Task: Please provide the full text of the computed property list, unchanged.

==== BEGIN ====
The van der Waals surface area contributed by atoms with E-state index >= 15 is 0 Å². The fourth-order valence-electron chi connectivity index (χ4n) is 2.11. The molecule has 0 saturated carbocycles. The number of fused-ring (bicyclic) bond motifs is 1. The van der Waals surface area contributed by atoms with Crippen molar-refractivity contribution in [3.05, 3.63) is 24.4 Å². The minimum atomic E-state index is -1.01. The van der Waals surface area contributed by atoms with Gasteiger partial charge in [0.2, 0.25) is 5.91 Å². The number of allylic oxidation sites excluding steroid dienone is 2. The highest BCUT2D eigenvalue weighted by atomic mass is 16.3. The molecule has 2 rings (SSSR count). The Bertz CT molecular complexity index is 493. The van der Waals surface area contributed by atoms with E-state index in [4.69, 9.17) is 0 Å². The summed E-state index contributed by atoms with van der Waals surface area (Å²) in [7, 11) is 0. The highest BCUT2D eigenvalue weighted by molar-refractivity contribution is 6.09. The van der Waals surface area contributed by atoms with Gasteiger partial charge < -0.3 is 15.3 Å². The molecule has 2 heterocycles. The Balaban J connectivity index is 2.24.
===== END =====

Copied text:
The van der Waals surface area contributed by atoms with E-state index >= 15 is 0 Å². The fourth-order valence-electron chi connectivity index (χ4n) is 2.11. The molecule has 0 saturated carbocycles. The number of fused-ring (bicyclic) bond motifs is 1. The van der Waals surface area contributed by atoms with Crippen molar-refractivity contribution in [3.05, 3.63) is 24.4 Å². The minimum atomic E-state index is -1.01. The van der Waals surface area contributed by atoms with Gasteiger partial charge in [0.2, 0.25) is 5.91 Å². The number of allylic oxidation sites excluding steroid dienone is 2. The highest BCUT2D eigenvalue weighted by atomic mass is 16.3. The molecule has 2 rings (SSSR count). The Bertz CT molecular complexity index is 493. The van der Waals surface area contributed by atoms with E-state index in [4.69, 9.17) is 0 Å². The summed E-state index contributed by atoms with van der Waals surface area (Å²) in [7, 11) is 0. The highest BCUT2D eigenvalue weighted by molar-refractivity contribution is 6.09. The van der Waals surface area contributed by atoms with Gasteiger partial charge < -0.3 is 15.3 Å². The molecule has 2 heterocycles. The Balaban J connectivity index is 2.24.